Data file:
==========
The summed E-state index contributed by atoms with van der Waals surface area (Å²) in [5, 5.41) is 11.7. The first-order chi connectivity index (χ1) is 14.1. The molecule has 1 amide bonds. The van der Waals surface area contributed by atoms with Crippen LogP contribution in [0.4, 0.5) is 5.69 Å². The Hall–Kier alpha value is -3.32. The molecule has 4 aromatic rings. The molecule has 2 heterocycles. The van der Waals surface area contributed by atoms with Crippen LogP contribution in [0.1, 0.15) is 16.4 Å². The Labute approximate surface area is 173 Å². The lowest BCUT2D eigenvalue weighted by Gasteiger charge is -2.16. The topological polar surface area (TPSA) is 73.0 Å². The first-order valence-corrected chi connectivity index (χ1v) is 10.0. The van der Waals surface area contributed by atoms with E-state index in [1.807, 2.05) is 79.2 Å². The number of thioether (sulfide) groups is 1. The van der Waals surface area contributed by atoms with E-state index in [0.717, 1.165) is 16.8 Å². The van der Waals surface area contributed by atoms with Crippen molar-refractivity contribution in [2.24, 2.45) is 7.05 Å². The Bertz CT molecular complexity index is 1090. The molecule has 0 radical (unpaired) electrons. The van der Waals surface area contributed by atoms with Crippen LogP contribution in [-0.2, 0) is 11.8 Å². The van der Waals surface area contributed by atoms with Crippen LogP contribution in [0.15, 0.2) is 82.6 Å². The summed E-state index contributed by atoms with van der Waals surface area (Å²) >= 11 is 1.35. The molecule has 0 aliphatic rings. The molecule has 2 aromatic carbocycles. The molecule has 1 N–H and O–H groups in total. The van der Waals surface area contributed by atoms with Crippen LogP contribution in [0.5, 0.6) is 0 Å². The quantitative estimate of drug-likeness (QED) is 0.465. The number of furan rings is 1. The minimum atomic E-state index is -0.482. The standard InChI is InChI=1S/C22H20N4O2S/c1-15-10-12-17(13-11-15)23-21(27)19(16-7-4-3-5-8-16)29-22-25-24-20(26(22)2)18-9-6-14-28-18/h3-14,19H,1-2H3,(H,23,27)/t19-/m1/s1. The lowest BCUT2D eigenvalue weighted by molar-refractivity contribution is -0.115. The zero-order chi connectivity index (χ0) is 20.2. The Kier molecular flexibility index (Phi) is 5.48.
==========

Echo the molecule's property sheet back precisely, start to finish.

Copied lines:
The summed E-state index contributed by atoms with van der Waals surface area (Å²) in [5, 5.41) is 11.7. The first-order chi connectivity index (χ1) is 14.1. The molecule has 1 amide bonds. The van der Waals surface area contributed by atoms with Crippen LogP contribution in [0.4, 0.5) is 5.69 Å². The Hall–Kier alpha value is -3.32. The molecule has 4 aromatic rings. The molecule has 2 heterocycles. The van der Waals surface area contributed by atoms with Crippen LogP contribution in [0.1, 0.15) is 16.4 Å². The Labute approximate surface area is 173 Å². The lowest BCUT2D eigenvalue weighted by Gasteiger charge is -2.16. The topological polar surface area (TPSA) is 73.0 Å². The first-order valence-corrected chi connectivity index (χ1v) is 10.0. The van der Waals surface area contributed by atoms with E-state index in [1.807, 2.05) is 79.2 Å². The number of thioether (sulfide) groups is 1. The van der Waals surface area contributed by atoms with E-state index in [0.717, 1.165) is 16.8 Å². The van der Waals surface area contributed by atoms with Crippen molar-refractivity contribution in [2.24, 2.45) is 7.05 Å². The Bertz CT molecular complexity index is 1090. The molecule has 0 radical (unpaired) electrons. The van der Waals surface area contributed by atoms with Crippen LogP contribution in [-0.2, 0) is 11.8 Å². The van der Waals surface area contributed by atoms with Crippen LogP contribution in [0.15, 0.2) is 82.6 Å². The summed E-state index contributed by atoms with van der Waals surface area (Å²) >= 11 is 1.35. The molecule has 0 aliphatic rings. The molecule has 2 aromatic carbocycles. The molecule has 1 N–H and O–H groups in total. The van der Waals surface area contributed by atoms with Crippen LogP contribution in [0.5, 0.6) is 0 Å². The quantitative estimate of drug-likeness (QED) is 0.465. The number of furan rings is 1. The minimum atomic E-state index is -0.482. The standard InChI is InChI=1S/C22H20N4O2S/c1-15-10-12-17(13-11-15)23-21(27)19(16-7-4-3-5-8-16)29-22-25-24-20(26(22)2)18-9-6-14-28-18/h3-14,19H,1-2H3,(H,23,27)/t19-/m1/s1. The lowest BCUT2D eigenvalue weighted by molar-refractivity contribution is -0.115. The zero-order chi connectivity index (χ0) is 20.2. The Kier molecular flexibility index (Phi) is 5.48.